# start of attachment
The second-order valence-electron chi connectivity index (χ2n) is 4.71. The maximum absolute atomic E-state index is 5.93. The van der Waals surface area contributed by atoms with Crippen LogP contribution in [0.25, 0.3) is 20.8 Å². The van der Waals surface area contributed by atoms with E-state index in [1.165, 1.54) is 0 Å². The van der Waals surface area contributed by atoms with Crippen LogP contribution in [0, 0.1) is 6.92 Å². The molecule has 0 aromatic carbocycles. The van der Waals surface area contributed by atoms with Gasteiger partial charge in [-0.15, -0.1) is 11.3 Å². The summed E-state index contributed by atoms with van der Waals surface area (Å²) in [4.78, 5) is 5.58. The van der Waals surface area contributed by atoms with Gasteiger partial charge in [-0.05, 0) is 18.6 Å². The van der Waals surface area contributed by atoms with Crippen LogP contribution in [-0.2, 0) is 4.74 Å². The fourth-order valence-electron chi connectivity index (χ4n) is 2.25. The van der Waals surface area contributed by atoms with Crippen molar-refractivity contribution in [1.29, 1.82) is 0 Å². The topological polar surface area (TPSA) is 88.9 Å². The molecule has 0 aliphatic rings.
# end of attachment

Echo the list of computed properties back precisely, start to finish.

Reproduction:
The second-order valence-electron chi connectivity index (χ2n) is 4.71. The maximum absolute atomic E-state index is 5.93. The van der Waals surface area contributed by atoms with Crippen LogP contribution in [0.25, 0.3) is 20.8 Å². The van der Waals surface area contributed by atoms with E-state index in [1.165, 1.54) is 0 Å². The van der Waals surface area contributed by atoms with Crippen LogP contribution in [0, 0.1) is 6.92 Å². The molecule has 0 aromatic carbocycles. The van der Waals surface area contributed by atoms with Gasteiger partial charge in [-0.15, -0.1) is 11.3 Å². The summed E-state index contributed by atoms with van der Waals surface area (Å²) in [4.78, 5) is 5.58. The van der Waals surface area contributed by atoms with Gasteiger partial charge in [-0.05, 0) is 18.6 Å². The van der Waals surface area contributed by atoms with Crippen LogP contribution in [-0.2, 0) is 4.74 Å². The fourth-order valence-electron chi connectivity index (χ4n) is 2.25. The van der Waals surface area contributed by atoms with Crippen molar-refractivity contribution in [1.29, 1.82) is 0 Å². The topological polar surface area (TPSA) is 88.9 Å². The molecule has 0 aliphatic rings.